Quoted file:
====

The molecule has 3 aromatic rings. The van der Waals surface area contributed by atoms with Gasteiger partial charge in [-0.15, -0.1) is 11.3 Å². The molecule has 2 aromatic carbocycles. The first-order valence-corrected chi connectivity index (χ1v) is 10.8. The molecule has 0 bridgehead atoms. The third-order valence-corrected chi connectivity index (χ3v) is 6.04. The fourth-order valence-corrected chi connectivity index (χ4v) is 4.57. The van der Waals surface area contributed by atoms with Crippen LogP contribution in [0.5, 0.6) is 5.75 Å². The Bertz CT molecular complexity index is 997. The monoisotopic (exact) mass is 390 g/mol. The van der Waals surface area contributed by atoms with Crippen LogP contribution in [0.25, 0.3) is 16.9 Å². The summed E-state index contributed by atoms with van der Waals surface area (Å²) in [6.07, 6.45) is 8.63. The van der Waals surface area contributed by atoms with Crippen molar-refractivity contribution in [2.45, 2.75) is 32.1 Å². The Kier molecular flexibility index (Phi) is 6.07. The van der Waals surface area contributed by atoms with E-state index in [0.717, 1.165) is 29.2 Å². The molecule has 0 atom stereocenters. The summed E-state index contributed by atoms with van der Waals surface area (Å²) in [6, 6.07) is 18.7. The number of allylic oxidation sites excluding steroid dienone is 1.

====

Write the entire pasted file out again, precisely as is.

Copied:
The molecule has 3 aromatic rings. The van der Waals surface area contributed by atoms with Gasteiger partial charge in [-0.15, -0.1) is 11.3 Å². The molecule has 2 aromatic carbocycles. The first-order valence-corrected chi connectivity index (χ1v) is 10.8. The molecule has 0 bridgehead atoms. The third-order valence-corrected chi connectivity index (χ3v) is 6.04. The fourth-order valence-corrected chi connectivity index (χ4v) is 4.57. The van der Waals surface area contributed by atoms with Crippen LogP contribution in [0.5, 0.6) is 5.75 Å². The Bertz CT molecular complexity index is 997. The monoisotopic (exact) mass is 390 g/mol. The van der Waals surface area contributed by atoms with Crippen LogP contribution in [0.25, 0.3) is 16.9 Å². The summed E-state index contributed by atoms with van der Waals surface area (Å²) in [6.07, 6.45) is 8.63. The van der Waals surface area contributed by atoms with Crippen molar-refractivity contribution in [2.45, 2.75) is 32.1 Å². The Kier molecular flexibility index (Phi) is 6.07. The van der Waals surface area contributed by atoms with E-state index in [0.717, 1.165) is 29.2 Å². The molecule has 0 atom stereocenters. The summed E-state index contributed by atoms with van der Waals surface area (Å²) in [6, 6.07) is 18.7. The number of allylic oxidation sites excluding steroid dienone is 1.